3. Neurotransmitters in the Enteric Nervous System (ENS)

The enteric nervous system (ENS) can be considered the body’s second brain with more than 100 million neurons of different types. Neural signals may be transmitted from gut to the CNS by neural connection and by humoral mechanisms. The afferent fibers of the gut-brain neural are vagal (parasympathetic) and (ortho)sympathetic. Different sensors respond also to distension of stomach and contractions of the intestine. Chemical stimuli (e.g. spices), gut hormones, neurotransmitters, neuromodulators, cytokines and inflammatory mediators produced by the bacterial flora in the gut-are all important. In the brainstem most afferent vagal fibers terminate on the nucleus tractus solitarius (NTS). There is a viscerotopic representation of different parts of the enteric system in the NTS. The NTS is in connection with hypothalamus and amygdala, which also plays a role in regulation of hunger and satiety. We should not forget the emotional aspects of eating (smell, taste, and situational factors during eating).

Cholecystokinin is secreted by duodenal and jejunal cells after eating food. CCK acts on vagal neurons projecting to the brainstem, giving a signal of satiety inhibiting further need for eating.

Ghrelin is secreted when a person is hungry and it increases appetite. It acts on the hypothalamus stimulating feeding, counteracting the inhibitory effects of leptin.

Leptin is manufactured mainly in fat cells in adipose tissue. Leptin counteracts the effects of neuropeptide Y and inhibits secretion of alpha-MSH (alpha melanocyte-stimulating hormone). Leptin decreases appetite and inhibits food intake contrary to ghrelin.

Alpha-MSH is in the arcuate nucleus in the brain where it acts to suppress appetite. Alpha-MSH may have also some function in the sleep-wake regulation.

Serotonin is an important neurotransmitter in the central nervous system (CNS) with important effects on sleep-wake regulation. Serotonin also has an important role in regulation of the gastrointestinal (GI) function through an interaction with the ENS. Up to 60-90 % of the total body amount of serotonin is in the GI tract, and 2-20% of all enteric neurons express serotonin. Stimulatory receptors include β-adrenoceptors, muscarinic and nicotinic Ach receptors and 5-HT3 receptors. Inhibitory receptors include alpha2-adrenceptors, histamine H3, GABA-B, adenosine A2, and 5-HT4 receptors. In the GI tract 5-HT is eliminated mainly by monoamine oxidase metabolism. [8]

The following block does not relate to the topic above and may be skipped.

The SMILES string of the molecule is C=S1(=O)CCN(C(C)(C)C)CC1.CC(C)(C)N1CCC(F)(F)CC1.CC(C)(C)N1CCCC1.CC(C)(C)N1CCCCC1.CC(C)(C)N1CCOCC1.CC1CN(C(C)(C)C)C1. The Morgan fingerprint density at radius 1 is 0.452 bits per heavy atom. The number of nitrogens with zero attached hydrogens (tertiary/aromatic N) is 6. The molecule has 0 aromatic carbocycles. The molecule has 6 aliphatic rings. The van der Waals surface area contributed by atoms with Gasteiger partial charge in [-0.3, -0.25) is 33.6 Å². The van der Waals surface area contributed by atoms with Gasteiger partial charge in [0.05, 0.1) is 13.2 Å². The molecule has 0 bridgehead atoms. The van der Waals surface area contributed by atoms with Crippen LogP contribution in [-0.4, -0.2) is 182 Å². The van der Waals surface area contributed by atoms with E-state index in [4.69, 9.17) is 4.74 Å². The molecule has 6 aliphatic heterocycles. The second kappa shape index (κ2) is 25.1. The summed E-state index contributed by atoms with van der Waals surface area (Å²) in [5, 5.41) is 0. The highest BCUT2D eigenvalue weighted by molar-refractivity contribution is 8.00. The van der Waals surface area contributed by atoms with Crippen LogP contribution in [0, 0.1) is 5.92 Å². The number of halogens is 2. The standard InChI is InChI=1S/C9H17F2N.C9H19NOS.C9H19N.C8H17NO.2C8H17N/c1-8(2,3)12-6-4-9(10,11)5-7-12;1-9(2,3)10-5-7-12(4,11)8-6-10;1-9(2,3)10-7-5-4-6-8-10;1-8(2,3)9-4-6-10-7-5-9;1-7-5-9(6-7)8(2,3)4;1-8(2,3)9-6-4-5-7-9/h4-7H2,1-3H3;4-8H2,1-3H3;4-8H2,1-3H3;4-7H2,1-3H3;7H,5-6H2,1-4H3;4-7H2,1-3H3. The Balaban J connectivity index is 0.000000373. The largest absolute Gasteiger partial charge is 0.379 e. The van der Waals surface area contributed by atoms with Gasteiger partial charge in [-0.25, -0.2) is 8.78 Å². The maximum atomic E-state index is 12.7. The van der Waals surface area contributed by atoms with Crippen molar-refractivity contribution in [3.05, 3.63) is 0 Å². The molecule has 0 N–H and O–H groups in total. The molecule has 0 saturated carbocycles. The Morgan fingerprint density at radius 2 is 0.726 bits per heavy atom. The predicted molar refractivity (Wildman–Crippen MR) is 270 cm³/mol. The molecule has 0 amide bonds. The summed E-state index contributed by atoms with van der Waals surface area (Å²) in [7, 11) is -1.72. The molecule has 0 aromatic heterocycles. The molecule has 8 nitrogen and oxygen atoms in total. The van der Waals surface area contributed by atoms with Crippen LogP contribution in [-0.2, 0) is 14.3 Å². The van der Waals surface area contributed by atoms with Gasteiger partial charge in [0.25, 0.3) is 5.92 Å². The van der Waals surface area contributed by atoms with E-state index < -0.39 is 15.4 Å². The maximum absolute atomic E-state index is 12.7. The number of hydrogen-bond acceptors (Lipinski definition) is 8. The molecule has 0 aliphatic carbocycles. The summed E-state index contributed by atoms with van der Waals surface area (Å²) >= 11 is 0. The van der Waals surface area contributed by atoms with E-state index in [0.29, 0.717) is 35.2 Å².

Hypocretin (orexin) was originally considered to be important especially in central control of food intake [9, 10] but it is essential also in control of sleep and wakefulness. There are about 70 000 hypocretin neurons in the lateral hypothalamus. Narcolepsy, a central hypersomnia with excessive daytime sleepiness and cataplexy, is characterized by destruction of the hypocretin neurons. [11, 12] Hypocretin is involved also in energy homeostasis, nociception, reward seeking behavior, and drug addiction. [13-19] In addition to brain, hypocretins are also widely present in the gastrointestinal tract12 where they have a role in regulation of peristaltic GI motility, and in gastric, intestinal and pancreatic secretions. The hypothalamic hypocretin cells are intermingled with MCH neurons. Both hypocretin-and MCH-cells are glucose-sensing neurons. Decrease of glucose increases activity of hypocretin neurons and decreases activity of the MCH cells, producing wakefulness. Respectively, increase of glucose decreases activity of hypocretin and increases activity of MCH, producing sleepiness. These interactions explain at least partly the alerting effects of fasting and the observations that eating rapidly absorbing carbohydrates, provoking fast increase of blood glucose, increase sleepiness.


4. Caffeine and sleep

Coffee is the world’s most common psychoactive drug. Coffee includes caffeine, which is also present in coffee, tea, cola and chocolate. The stimulant and wake-producing properties of caffeine depend on its ability to reduce adenosine transmission in the brain. Caffeine acts as an antagonist to adenosine A1 and especially to adenosine A2 receptors. [20, 13]